The percentage of South Carolina adults who lack basic literacy skills shrank by one-fourth from 1992 to 2003, according to a comprehensive survey released Thursday by the U.S. Department of Education. The survey, compiled by the National Center for Education Statistics, said the percentage of adults unable to read and understand written information in English improved from 20 percent to 15 percent.
State Superintendent of Education Jim Rex said that while the improvement was encouraging, illiteracy in South Carolina and other Southern states remains far too prevalent.
“There have been remarkable improvements in South Carolina, particularly in high-poverty rural areas that had extraordinarily poor literacy rates back in 1992,” Rex said. “So I think this survey reflects corresponding improvements in our public schools and particularly in our adult education programs. But although the improvement is worth celebrating, 15 percent isn’t. We have a long way to go if we’re going to overcome the historical effects of poverty in South Carolina and continue to improve our state’s overall quality of life.”
South Carolina’s 2003 adult illiteracy rate of 15 percent -- adults who can’t read at all or who can read just a few words but not entire sentences or paragraphs -- was similar to nearby Southern states.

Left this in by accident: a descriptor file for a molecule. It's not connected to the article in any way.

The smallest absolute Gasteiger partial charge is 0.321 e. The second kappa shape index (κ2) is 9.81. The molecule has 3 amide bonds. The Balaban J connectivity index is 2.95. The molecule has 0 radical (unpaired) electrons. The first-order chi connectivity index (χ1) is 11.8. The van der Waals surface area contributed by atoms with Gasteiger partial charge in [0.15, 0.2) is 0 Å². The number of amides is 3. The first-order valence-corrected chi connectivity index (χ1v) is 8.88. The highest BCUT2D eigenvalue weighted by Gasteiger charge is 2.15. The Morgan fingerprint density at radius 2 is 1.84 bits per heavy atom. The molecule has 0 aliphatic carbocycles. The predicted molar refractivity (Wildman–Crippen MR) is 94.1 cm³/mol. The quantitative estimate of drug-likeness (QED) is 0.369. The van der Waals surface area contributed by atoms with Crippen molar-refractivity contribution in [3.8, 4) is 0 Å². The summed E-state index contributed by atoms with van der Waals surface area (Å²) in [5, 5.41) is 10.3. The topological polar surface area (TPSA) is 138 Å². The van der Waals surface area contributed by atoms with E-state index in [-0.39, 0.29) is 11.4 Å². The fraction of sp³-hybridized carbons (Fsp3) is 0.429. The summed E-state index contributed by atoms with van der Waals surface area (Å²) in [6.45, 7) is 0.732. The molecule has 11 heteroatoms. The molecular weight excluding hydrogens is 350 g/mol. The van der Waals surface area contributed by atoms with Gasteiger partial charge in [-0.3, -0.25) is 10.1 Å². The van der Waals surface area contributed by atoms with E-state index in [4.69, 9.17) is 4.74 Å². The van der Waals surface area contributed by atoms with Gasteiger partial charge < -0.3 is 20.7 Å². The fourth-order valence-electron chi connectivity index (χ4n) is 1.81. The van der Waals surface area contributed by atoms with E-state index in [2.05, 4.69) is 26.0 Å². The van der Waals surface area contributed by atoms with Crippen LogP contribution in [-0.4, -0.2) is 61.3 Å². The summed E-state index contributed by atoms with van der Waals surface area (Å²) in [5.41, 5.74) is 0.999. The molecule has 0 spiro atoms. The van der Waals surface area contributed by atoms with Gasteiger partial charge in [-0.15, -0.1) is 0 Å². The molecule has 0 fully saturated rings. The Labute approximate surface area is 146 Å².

And counties showing the greatest improvements were primarily rural.
McCormick County had an adult illiteracy rate of 40 percent in 1992 butimproved to 20 percent in 2003. Marlboro County improved from 39percent to 24 percent. And Allendale, the state’s poorest county,improved from 43 percent to 29 percent.
David Stout, director of the South Carolina Department of Education’s Office of Adult Education, said the state's commitment to fund adult education programs has helped.Initiatives such as the Young Adult Between 6,500 and 7,500 adults earn a high school credential through adult education each year, and last year nearly 8,000 adult education students earned Career Readiness Certificates. -- From Staff Reports